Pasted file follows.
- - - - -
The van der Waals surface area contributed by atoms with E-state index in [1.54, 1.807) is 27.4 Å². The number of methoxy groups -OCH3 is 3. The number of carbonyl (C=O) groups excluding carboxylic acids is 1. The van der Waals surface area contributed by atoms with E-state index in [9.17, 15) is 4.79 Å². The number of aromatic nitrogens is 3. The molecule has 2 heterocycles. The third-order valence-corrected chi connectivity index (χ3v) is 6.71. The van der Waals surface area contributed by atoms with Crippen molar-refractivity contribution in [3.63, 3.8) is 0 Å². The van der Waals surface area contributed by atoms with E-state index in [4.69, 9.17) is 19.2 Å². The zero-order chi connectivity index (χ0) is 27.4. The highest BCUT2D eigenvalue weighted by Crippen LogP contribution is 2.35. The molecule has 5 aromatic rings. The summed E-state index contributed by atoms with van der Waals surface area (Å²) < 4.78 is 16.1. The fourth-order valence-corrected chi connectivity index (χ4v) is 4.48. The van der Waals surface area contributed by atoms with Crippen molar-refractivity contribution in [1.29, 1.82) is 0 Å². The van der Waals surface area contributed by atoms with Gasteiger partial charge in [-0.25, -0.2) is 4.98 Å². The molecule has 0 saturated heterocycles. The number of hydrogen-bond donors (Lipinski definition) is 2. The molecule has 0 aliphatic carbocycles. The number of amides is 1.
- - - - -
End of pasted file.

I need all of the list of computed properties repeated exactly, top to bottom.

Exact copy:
The van der Waals surface area contributed by atoms with E-state index in [1.54, 1.807) is 27.4 Å². The number of methoxy groups -OCH3 is 3. The number of carbonyl (C=O) groups excluding carboxylic acids is 1. The van der Waals surface area contributed by atoms with E-state index in [9.17, 15) is 4.79 Å². The number of aromatic nitrogens is 3. The molecule has 2 heterocycles. The third-order valence-corrected chi connectivity index (χ3v) is 6.71. The van der Waals surface area contributed by atoms with Crippen molar-refractivity contribution in [3.63, 3.8) is 0 Å². The van der Waals surface area contributed by atoms with E-state index in [4.69, 9.17) is 19.2 Å². The zero-order chi connectivity index (χ0) is 27.4. The highest BCUT2D eigenvalue weighted by Crippen LogP contribution is 2.35. The molecule has 5 aromatic rings. The summed E-state index contributed by atoms with van der Waals surface area (Å²) < 4.78 is 16.1. The fourth-order valence-corrected chi connectivity index (χ4v) is 4.48. The van der Waals surface area contributed by atoms with Crippen molar-refractivity contribution in [1.29, 1.82) is 0 Å². The van der Waals surface area contributed by atoms with Gasteiger partial charge in [-0.25, -0.2) is 4.98 Å². The molecule has 0 saturated heterocycles. The number of hydrogen-bond donors (Lipinski definition) is 2. The molecule has 0 aliphatic carbocycles. The number of amides is 1.